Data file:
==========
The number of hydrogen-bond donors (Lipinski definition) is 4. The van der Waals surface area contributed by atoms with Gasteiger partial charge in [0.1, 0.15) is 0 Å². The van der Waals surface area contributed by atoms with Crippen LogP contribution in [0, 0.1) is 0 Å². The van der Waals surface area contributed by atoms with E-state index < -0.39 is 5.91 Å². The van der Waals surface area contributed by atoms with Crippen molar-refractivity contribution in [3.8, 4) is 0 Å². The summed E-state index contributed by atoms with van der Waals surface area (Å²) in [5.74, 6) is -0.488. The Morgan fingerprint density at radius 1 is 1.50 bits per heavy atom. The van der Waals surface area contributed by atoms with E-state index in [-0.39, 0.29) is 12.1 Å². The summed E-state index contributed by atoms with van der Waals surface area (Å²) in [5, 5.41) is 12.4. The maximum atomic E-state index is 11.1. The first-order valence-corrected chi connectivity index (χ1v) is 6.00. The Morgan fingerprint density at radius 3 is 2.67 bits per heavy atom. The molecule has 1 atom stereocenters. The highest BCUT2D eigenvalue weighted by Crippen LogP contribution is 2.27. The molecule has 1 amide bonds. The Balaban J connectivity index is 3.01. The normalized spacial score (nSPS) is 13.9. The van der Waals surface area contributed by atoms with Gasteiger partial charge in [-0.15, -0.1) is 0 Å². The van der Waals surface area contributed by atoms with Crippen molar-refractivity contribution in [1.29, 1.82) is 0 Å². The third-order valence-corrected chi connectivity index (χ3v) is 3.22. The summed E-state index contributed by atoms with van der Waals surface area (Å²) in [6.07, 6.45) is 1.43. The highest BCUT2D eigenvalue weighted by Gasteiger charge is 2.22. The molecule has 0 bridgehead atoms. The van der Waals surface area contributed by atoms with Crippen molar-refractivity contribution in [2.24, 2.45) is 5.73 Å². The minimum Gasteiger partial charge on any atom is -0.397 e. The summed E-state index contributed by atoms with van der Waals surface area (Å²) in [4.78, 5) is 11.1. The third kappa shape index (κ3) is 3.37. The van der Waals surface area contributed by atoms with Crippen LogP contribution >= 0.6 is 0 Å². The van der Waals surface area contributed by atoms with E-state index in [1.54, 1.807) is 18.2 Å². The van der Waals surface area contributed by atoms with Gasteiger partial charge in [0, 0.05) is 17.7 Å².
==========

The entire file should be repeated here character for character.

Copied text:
The number of hydrogen-bond donors (Lipinski definition) is 4. The van der Waals surface area contributed by atoms with Gasteiger partial charge in [0.1, 0.15) is 0 Å². The van der Waals surface area contributed by atoms with Crippen LogP contribution in [0, 0.1) is 0 Å². The van der Waals surface area contributed by atoms with E-state index < -0.39 is 5.91 Å². The van der Waals surface area contributed by atoms with Crippen molar-refractivity contribution in [3.8, 4) is 0 Å². The summed E-state index contributed by atoms with van der Waals surface area (Å²) in [5.74, 6) is -0.488. The Morgan fingerprint density at radius 1 is 1.50 bits per heavy atom. The van der Waals surface area contributed by atoms with E-state index in [-0.39, 0.29) is 12.1 Å². The summed E-state index contributed by atoms with van der Waals surface area (Å²) in [5, 5.41) is 12.4. The maximum atomic E-state index is 11.1. The first-order valence-corrected chi connectivity index (χ1v) is 6.00. The Morgan fingerprint density at radius 3 is 2.67 bits per heavy atom. The molecule has 1 atom stereocenters. The highest BCUT2D eigenvalue weighted by Crippen LogP contribution is 2.27. The molecule has 1 amide bonds. The Balaban J connectivity index is 3.01. The normalized spacial score (nSPS) is 13.9. The van der Waals surface area contributed by atoms with Gasteiger partial charge in [-0.15, -0.1) is 0 Å². The van der Waals surface area contributed by atoms with Crippen molar-refractivity contribution in [1.29, 1.82) is 0 Å². The third-order valence-corrected chi connectivity index (χ3v) is 3.22. The summed E-state index contributed by atoms with van der Waals surface area (Å²) in [6.07, 6.45) is 1.43. The highest BCUT2D eigenvalue weighted by Gasteiger charge is 2.22. The molecule has 0 bridgehead atoms. The van der Waals surface area contributed by atoms with Crippen molar-refractivity contribution in [2.24, 2.45) is 5.73 Å². The minimum Gasteiger partial charge on any atom is -0.397 e. The summed E-state index contributed by atoms with van der Waals surface area (Å²) in [4.78, 5) is 11.1. The third kappa shape index (κ3) is 3.37. The van der Waals surface area contributed by atoms with Crippen LogP contribution >= 0.6 is 0 Å². The van der Waals surface area contributed by atoms with E-state index in [1.54, 1.807) is 18.2 Å². The van der Waals surface area contributed by atoms with Gasteiger partial charge in [0, 0.05) is 17.7 Å².